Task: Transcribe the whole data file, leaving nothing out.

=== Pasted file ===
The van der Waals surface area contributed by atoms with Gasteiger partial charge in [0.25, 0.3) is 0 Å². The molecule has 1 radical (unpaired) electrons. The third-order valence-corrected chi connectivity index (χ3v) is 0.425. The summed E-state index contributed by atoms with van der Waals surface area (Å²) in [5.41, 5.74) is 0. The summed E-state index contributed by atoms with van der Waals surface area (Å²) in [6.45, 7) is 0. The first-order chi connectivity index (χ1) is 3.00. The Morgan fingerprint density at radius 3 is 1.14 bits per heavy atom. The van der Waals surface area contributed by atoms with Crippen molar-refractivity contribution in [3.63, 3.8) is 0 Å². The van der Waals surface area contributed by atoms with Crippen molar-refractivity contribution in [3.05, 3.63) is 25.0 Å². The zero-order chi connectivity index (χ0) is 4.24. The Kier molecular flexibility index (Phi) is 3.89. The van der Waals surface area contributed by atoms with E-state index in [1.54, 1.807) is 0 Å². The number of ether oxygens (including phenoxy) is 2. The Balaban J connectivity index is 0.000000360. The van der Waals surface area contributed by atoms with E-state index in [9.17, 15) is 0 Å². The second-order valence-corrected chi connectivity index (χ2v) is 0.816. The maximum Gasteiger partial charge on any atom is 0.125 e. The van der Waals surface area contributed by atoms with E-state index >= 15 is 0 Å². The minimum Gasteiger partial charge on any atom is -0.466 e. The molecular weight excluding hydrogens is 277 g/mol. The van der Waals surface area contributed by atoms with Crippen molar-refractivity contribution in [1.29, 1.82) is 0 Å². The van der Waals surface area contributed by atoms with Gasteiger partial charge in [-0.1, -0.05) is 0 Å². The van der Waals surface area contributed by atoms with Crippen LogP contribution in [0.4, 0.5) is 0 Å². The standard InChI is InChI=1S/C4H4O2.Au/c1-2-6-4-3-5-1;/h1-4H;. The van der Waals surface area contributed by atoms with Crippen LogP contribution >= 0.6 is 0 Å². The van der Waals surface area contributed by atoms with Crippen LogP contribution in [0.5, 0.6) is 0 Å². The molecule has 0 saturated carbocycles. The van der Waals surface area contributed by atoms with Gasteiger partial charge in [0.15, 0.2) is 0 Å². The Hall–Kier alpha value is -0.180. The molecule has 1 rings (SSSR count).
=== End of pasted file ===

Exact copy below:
The van der Waals surface area contributed by atoms with Gasteiger partial charge in [0.25, 0.3) is 0 Å². The molecule has 1 radical (unpaired) electrons. The third-order valence-corrected chi connectivity index (χ3v) is 0.425. The summed E-state index contributed by atoms with van der Waals surface area (Å²) in [5.41, 5.74) is 0. The summed E-state index contributed by atoms with van der Waals surface area (Å²) in [6.45, 7) is 0. The first-order chi connectivity index (χ1) is 3.00. The Morgan fingerprint density at radius 3 is 1.14 bits per heavy atom. The van der Waals surface area contributed by atoms with Crippen molar-refractivity contribution in [3.63, 3.8) is 0 Å². The van der Waals surface area contributed by atoms with Crippen molar-refractivity contribution in [3.05, 3.63) is 25.0 Å². The zero-order chi connectivity index (χ0) is 4.24. The Kier molecular flexibility index (Phi) is 3.89. The van der Waals surface area contributed by atoms with E-state index in [1.54, 1.807) is 0 Å². The number of ether oxygens (including phenoxy) is 2. The Balaban J connectivity index is 0.000000360. The van der Waals surface area contributed by atoms with E-state index in [9.17, 15) is 0 Å². The second-order valence-corrected chi connectivity index (χ2v) is 0.816. The maximum Gasteiger partial charge on any atom is 0.125 e. The van der Waals surface area contributed by atoms with E-state index >= 15 is 0 Å². The minimum Gasteiger partial charge on any atom is -0.466 e. The molecular weight excluding hydrogens is 277 g/mol. The van der Waals surface area contributed by atoms with Crippen molar-refractivity contribution in [1.29, 1.82) is 0 Å². The van der Waals surface area contributed by atoms with Gasteiger partial charge in [-0.1, -0.05) is 0 Å². The van der Waals surface area contributed by atoms with Crippen LogP contribution in [0.4, 0.5) is 0 Å². The standard InChI is InChI=1S/C4H4O2.Au/c1-2-6-4-3-5-1;/h1-4H;. The van der Waals surface area contributed by atoms with Crippen LogP contribution >= 0.6 is 0 Å². The van der Waals surface area contributed by atoms with Crippen LogP contribution in [0.5, 0.6) is 0 Å². The molecule has 0 saturated carbocycles. The van der Waals surface area contributed by atoms with Gasteiger partial charge in [0.15, 0.2) is 0 Å². The Hall–Kier alpha value is -0.180. The molecule has 1 rings (SSSR count).